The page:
# Bar Repeats - Cannot do 3 bar repeat

Unless I’m missing something - the Subject says it all. We’re limited to 1, 2, & 4. Sigh. . .

I think John Barron in his last video shows the option to make it 3, but I might as well be mistaken.

John B mentions three-bars in the measure-repeats section, but he does not show how to do it, and the properties do not give the option for a three-measure repeat. So I think he may have meant that one could have the repeat measures counted off at three-measure intervals.

If I am wrong, I really hope John will show how to do it (although in my case, this is just idle curiosity speaking).

How about p27 in the version history ?

Nice one Marc, but you have to link to it or someone grumbles they can’t find it

I still don’t see how to start a 4-measure repeat with a three-measure repeat even after checking the Engrave Option.
(I don’t know why I care, since I’ll never use this; but I’d still like to know how. Ego, perhaps.)

It’s not a four-bar repeat: it’s a one bar repeat, grouped into fours, and then with the first incomplete group of three bars shown as a three-bar repeat. See page 27 in the Version History document.

Okay, I got it to work (more or less stumbled on it, actually). I had read p 27, but apparently the order in which one does things has an effect.
Thanks, everyone, for your patience.

Daniel - Any chance of getting a three bar repeat? %3?

I’d be interested to hear more about the situations in which you’d like to use a three-bar repeat. We didn’t add it because we’ve never come across it in any literature and it seems like a recipe for confusion, but I’m open to persuasion!

Would be great to have a three bar repeat for a piece I’m doing now, which is based on a repetitive three bar pattern. It would save a lot of space in some of the parts (especially the drum part) and make it much clearer. But it’s quite exceptional I guess, doesn’t happen all that often…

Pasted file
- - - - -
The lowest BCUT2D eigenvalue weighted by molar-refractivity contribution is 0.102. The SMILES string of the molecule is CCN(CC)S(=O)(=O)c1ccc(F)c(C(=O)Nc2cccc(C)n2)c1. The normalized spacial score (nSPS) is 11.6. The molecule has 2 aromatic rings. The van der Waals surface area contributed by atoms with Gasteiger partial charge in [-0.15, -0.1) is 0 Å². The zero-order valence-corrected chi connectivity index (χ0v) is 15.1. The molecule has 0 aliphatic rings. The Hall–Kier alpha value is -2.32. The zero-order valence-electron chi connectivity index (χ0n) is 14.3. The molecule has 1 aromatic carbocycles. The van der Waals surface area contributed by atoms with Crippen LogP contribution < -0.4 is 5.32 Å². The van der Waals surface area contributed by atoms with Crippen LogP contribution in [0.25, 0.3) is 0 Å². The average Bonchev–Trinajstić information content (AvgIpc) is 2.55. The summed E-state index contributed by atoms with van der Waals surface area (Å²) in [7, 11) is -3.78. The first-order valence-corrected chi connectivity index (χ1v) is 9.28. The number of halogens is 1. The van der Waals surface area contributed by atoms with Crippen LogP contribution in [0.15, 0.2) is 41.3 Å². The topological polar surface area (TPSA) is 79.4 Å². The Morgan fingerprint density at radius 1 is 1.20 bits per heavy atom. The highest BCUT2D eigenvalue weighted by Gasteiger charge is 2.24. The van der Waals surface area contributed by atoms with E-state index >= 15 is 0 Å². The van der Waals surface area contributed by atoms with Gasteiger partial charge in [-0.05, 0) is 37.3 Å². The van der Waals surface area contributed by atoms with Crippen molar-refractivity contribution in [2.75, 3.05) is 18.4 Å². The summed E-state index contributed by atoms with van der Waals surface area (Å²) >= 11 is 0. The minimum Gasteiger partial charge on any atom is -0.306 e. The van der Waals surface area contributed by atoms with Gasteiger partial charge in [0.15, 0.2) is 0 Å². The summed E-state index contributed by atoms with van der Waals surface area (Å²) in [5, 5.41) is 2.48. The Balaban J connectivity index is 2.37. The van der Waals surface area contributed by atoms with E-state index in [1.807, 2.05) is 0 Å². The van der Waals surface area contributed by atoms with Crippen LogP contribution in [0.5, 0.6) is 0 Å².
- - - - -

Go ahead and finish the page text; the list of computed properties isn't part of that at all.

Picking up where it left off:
5 bar repeat, 7 bar repeat and so on would be nice.

How is that a standard? I have never seen this notation… It’s rather unlikely that the devs implement such a thing, but who knows…

1 Like

One and 2 bar repeats, properly used, are standard. Anything else is bogus notation. Refer to Clinton Roemer “The Art of Music Copying” for examples of clear, professional layouts.

1 Like

Dave Holland starts Prime Directive with a three bar groove repeated.
(We have a 12 beat feel going on here and he as chosen to write it as three bars of 4/4)
Thus a `%3` bar repeat would communicate his intentions immediately and clearly. (That’s why I came across this, assuming I could do `%n` instead of the way he’s written it out longhand)

Drums, Trombone, Bass parts each have this same rhythmic pattern.

It’s easy enough to find examples of music with 3-bar repeating patterns, and other lengths besides 1, 2, & 4. And of course Dorico’s interface already suggests a way to enter them in a popover. But the question is How can this be notated clearly?? I think in order to implement this the Team will need published examples. I have yet to see one.

1 Like

Given that there are works where the bars are grouped in threes (parts of Beethoven IX Scherzo and Dukas’ L’apprenti sorcier, etc) I can well imagine that three bar repeats might be useful on occasion.

David

2 Likes

just been commissioned to write a series of percussion ensemble pieces. Full of repeating 3 and 5 bar patterns. Score space on stands is a real issue in the set up. Three and five bar repeats much needed.

1 Like

Can you show an example of how would you write these?

Roemer has an example of 3-bar repeats in “The Art of Music Copying.”

I honestly would always write this out to avoid confusion, but if implemented I guess that’s one way to do it. It’s certainly easy enough to find 3-bar grooves in jazz anyway. In addition to the Dave Holland example above, the bass line on the vamp on Freddie’s One of a Kind or Branford’s Citizen Tain are both 3-bars.

3 Likes